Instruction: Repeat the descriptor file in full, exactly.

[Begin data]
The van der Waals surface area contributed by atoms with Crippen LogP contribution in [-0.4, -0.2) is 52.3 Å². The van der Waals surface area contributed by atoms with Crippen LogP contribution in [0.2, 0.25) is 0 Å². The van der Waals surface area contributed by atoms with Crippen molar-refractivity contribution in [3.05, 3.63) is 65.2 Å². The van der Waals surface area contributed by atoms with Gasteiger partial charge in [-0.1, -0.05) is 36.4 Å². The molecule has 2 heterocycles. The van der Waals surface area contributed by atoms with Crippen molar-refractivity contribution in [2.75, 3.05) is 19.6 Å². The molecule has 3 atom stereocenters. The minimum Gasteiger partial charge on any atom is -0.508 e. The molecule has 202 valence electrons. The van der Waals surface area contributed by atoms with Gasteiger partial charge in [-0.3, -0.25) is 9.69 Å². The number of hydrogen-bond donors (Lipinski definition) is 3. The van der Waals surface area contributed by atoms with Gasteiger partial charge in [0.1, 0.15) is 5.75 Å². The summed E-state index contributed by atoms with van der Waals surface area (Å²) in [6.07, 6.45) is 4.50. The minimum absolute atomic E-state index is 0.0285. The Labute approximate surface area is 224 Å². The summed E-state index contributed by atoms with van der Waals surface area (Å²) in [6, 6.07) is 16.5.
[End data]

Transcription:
The van der Waals surface area contributed by atoms with Crippen LogP contribution in [-0.4, -0.2) is 52.3 Å². The van der Waals surface area contributed by atoms with Crippen LogP contribution in [0.2, 0.25) is 0 Å². The van der Waals surface area contributed by atoms with Crippen molar-refractivity contribution in [3.05, 3.63) is 65.2 Å². The van der Waals surface area contributed by atoms with Gasteiger partial charge in [-0.1, -0.05) is 36.4 Å². The molecule has 2 heterocycles. The van der Waals surface area contributed by atoms with Crippen molar-refractivity contribution in [2.75, 3.05) is 19.6 Å². The molecule has 3 atom stereocenters. The minimum Gasteiger partial charge on any atom is -0.508 e. The molecule has 202 valence electrons. The van der Waals surface area contributed by atoms with Gasteiger partial charge in [-0.3, -0.25) is 9.69 Å². The number of hydrogen-bond donors (Lipinski definition) is 3. The van der Waals surface area contributed by atoms with Gasteiger partial charge in [0.1, 0.15) is 5.75 Å². The summed E-state index contributed by atoms with van der Waals surface area (Å²) in [6.07, 6.45) is 4.50. The minimum absolute atomic E-state index is 0.0285. The Labute approximate surface area is 224 Å². The summed E-state index contributed by atoms with van der Waals surface area (Å²) in [6, 6.07) is 16.5.